Law student groups at the University of Ottawa are at it again. Those pesky students are demanding respect from their peers and the communities and institutions they participate in.
Last week the Black Law Students Association (BLSA) Ottawa Chapter took to the internet, local media, and held a press conference, to speak out against the racist graffiti found in the men’s washroom at the Faculty of Law.
In his interview with the CBC Radio the President of the Ottawa BLSA chapter, Christian Levien, said that the graffiti is reflective of a tension that is generally on campus. He contends that law schools as institutions are places of privilege and people don’t realize how offensive their remarks can be. He referenced recent comments in classrooms and online which questioned whether some students have access to law schools because of their “minority status” as opposed to their merit. Through a blog post the Black Law Students indicate that they “stand in solidarity with those from marginalized communities who are told they are not worthy to access higher education.”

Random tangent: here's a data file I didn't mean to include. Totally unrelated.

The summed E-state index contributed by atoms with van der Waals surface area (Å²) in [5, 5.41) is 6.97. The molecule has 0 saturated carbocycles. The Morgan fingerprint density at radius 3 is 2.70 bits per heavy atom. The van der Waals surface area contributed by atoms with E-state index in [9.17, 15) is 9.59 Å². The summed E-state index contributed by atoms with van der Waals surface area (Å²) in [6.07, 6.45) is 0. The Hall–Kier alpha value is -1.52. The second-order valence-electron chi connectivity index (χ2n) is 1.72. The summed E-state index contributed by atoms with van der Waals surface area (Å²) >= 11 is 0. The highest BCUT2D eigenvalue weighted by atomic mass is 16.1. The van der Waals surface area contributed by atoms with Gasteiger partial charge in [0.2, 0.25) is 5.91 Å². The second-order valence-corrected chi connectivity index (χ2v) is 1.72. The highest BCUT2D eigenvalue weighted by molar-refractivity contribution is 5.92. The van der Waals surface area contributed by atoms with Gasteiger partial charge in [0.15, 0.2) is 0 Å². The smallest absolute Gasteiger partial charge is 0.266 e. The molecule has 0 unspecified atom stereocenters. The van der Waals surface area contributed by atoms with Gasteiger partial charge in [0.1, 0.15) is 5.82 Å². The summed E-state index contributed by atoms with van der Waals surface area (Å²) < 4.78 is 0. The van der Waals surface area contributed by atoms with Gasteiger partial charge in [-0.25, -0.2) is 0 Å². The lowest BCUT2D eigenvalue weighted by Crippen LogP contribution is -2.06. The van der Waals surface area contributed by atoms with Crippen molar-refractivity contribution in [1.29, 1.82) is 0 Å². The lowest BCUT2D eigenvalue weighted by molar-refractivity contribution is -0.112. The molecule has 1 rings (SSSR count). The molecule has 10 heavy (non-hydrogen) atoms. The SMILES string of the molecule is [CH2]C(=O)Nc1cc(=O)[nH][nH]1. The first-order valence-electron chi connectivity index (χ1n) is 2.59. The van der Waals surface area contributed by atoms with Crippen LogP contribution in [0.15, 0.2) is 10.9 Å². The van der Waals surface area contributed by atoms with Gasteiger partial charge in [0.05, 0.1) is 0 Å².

The BLSA has raised the question: how proactive should law schools be about combatting discrimination? They’ve called on the Faculty to create an equity committee that would deal with these types of grievances and they’re advocating for the University to institute mandatory anti-discrimination training for all students. Some have said that mandatory training is an exaggerated response, but can we really overstate the need to rid our institutions of this kind of discrimination?